Skechers Shape Ups Gray White Walking Toning Walking Shoes 7.5 Medium 11814 , Womens Nike Presto Fly Black White Size 7 , NIKE DART 10 SIZE 8 WOMEN'S RUNNING Shoes 580427 100 WHITE & PINKSalomon XT Wings 2 Womens Gray Trail Running Shoes Sz 7.5 M Eur 39 Ortholite , J Slides Womens Alara Leather Low Top Slip On Fashion SneakersWomen’s Creative Recreation Metallic Silver Multi Snakeskin Croc Sepia Size 9LU.S. POLO ASSN. Alexis Mac Black?Women's Flat?Shoes, Comfort Foam Insole, 6.5 MNike Womens Air Mogan Mid 2 SB Skateboarding Shoes 407479-336 Size 7.5 , Women Size 7.5 Nike Dual Fusion ST2 Gray Pink Athletic Trail Running Shoes A3203 , Reebok Fuel Extreme High-Performance Running Shoes women athletic sneakers sz 6SKECHERS SHAPE-UPS Metabolize Fitness Womens White/Silver Walking Shoes Size 9 , Skechers Premium Sport Women's Shoes SN1728 Size 6.5 Leather Sneakers WhiteSketchers Women's Shape-Ups Toning Walking Shoes 11806 Gray Pink Size 8.5 SP , Nike Capri III Canvas Flat Shoes Women's US Size 9 Gray Pink Orange 580609-016 , $75 SUPERGA 2750 COTU SHADE Lavender Acid Green Designer Sneakers W 9.5 M 8Skechers Womens 8 Shape-Ups Toning Athletic White Walking Exercise Shoes , Mizuno Womens Running Shoes Size 12 (2975)Converse All Star Black Hi Top Canvas Sneakers with Plaid Lining. Women's 6 , ASICS Women's GEL-Kayano 19 T350N Running Shoes Size 6 M Raspberry Mango LimeConverse All Star Navy Blue Perforated Hi Top Sneakers 542539F Women's 7New Nike Womens SB Check Solar Canvas white sneakers shoes 921463-110 sz 10 , New Balance W1500PG B Pink Lime Sportstyle Expert Running Shoes Size US 7 , Saucony Originals Women's Jazz Original CL Cozy Sneaker Black And White Womens 9NIKE Free TR Fit 2 Shield H2O Repel Training Womens US 7 Shoes Black Grey Pink , Women's Salomon XA Comp 7 Trail-Running Hiking Athletic Shoes Size 6.5 Gray Teal , Nautilus Steel Toe ESD LoCut Athletic Static Dissipative Work Shoes Womens 7.5$120+ BROOKS Womens Adrenaline GTS-16' Running Shoes Aqua/Slate/Citron 9.5M , New Balance WX623v3-Womens Size 9D-White-Pre OwnedSalomon Women's XA Comp 3 418182 Women Sz US Eu 9m 41.5 Trail Running Shoe 106-7 ,

Trump's Nuke Numbers Spotlight U.S. Warhead Dip
Asics Gel SZ Quantum 9.5 Size 180 TR Running Shoes Women's Size SZ 9.5 S660Y 88a6d69
Athletic Shoes RSS

Republican presidential nominee Donald Trump is not known for sticking to the script or facts, but he did get one fact right during last night’s debate when he said Russia possesses 1,800 nuclear warheads compared to America’s dwindling arsenal, with the U.S. unilaterally reducing its number of deployed nuclear warheads to 88% of the allowable number under its treaty with Moscow.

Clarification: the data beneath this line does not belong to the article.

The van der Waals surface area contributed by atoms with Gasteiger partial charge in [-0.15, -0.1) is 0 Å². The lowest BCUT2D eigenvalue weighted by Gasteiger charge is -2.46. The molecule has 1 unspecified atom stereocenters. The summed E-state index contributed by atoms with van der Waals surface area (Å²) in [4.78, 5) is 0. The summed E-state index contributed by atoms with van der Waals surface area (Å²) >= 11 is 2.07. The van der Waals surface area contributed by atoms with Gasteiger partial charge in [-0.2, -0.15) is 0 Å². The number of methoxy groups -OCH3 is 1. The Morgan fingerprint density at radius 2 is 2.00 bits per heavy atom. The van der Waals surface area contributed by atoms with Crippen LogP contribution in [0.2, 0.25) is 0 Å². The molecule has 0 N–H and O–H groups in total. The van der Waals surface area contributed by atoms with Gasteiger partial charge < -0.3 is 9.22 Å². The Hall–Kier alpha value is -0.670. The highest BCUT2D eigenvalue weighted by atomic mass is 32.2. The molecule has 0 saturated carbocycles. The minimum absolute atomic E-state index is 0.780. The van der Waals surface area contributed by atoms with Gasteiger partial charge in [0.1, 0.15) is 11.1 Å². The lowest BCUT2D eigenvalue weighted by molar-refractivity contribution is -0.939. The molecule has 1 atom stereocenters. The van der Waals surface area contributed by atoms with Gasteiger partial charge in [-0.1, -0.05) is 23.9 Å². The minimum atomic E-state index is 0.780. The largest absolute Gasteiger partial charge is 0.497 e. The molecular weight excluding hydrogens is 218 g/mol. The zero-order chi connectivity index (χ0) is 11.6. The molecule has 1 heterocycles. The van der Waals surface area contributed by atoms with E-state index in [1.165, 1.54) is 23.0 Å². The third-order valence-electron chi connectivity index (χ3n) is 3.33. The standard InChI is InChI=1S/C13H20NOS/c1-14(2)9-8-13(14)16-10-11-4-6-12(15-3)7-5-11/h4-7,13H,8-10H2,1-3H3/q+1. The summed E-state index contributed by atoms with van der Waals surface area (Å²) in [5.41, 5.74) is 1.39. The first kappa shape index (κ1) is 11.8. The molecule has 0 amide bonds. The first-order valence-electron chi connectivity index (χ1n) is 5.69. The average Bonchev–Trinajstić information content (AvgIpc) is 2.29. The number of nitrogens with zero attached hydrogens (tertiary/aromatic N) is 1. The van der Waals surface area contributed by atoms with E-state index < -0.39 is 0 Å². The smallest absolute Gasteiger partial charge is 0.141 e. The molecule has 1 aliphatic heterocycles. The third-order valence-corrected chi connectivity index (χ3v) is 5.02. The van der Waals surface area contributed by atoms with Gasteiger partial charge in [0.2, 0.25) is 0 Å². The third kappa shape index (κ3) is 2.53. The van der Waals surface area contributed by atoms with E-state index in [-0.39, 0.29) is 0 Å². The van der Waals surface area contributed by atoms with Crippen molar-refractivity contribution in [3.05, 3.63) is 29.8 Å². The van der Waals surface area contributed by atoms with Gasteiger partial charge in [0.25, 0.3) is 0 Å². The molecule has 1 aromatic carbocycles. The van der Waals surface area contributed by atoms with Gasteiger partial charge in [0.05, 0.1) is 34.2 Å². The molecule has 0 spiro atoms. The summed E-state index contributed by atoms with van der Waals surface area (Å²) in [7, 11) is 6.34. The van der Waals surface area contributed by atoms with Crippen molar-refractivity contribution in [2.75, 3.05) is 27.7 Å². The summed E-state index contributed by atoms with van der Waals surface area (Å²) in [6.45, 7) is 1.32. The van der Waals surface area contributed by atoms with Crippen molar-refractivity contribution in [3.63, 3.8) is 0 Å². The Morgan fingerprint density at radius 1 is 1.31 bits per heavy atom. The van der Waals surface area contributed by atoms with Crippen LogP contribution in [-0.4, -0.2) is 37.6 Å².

A tally released by the State Department on Oct. 1 shows that Russia has 1,796 deployed nuclear warheads carried by 508 strategic bombers, missiles and submarines compared to America’s 1,367 warheads armed on 681 platforms, a disparity of 429 warheads by the counting rules of the so-called New START treaty between Washington and Moscow. That is number of warheads each side has ready to launch tonight if the most terrible of all conflicts were to break out – a nuclear war between superpowers.

Under the terms of the treaty agreed in 2010, both sides must limit their nuclear arsenals to 700 deployed nuclear launchers and a total of 1,550 warheads by February 2018, with another 100 inactive launchers permissible as a residual capability. Since the first count by the State Department in June 2011, America has winnowed down its number of active warheads by 24% from 1,800 to 1,367 while Russia’s number has increased by 17%.

The two sides briefly reached parity in Sept. 2014, but data shows Moscow’s inventory rising ever since, with Washington dipping below the allowable New START level for the first time in Sept. 2015. It has continued to decrease as the Navy has eliminated nuclear-capable launch tubes from its Ohio-class ballistic missile submarines and as the Air Force narrows the number of warheads per Minuteman III ICBM to just one each.

Although the U.S. is still about one decade away from fielding its Columbia-class replacement for the Ohio and introducing its first new intercontinental ballistic missile in 40 years, the Ground-Based Strategic Deterrent, Russia has been busy introducing Borei-class boomers and silo-based and road-mobile RS-24 Yars missiles with multiple independently targetable reentry-vehicles (MIRVs). Its latest missile variant, the RS-26 Yars-M, was due to be activated this year, and meanwhile Moscow is developing the heavy-class, liquid-fielded RS-28 Sarmat ICBM capable of carrying 10 or more warheads each for fielding at the turn of the decade. America's Minuteman III ICBM, by comparison, is numerous but outdated, having entered service in 1970 with no replacement expected until the mid-2020s.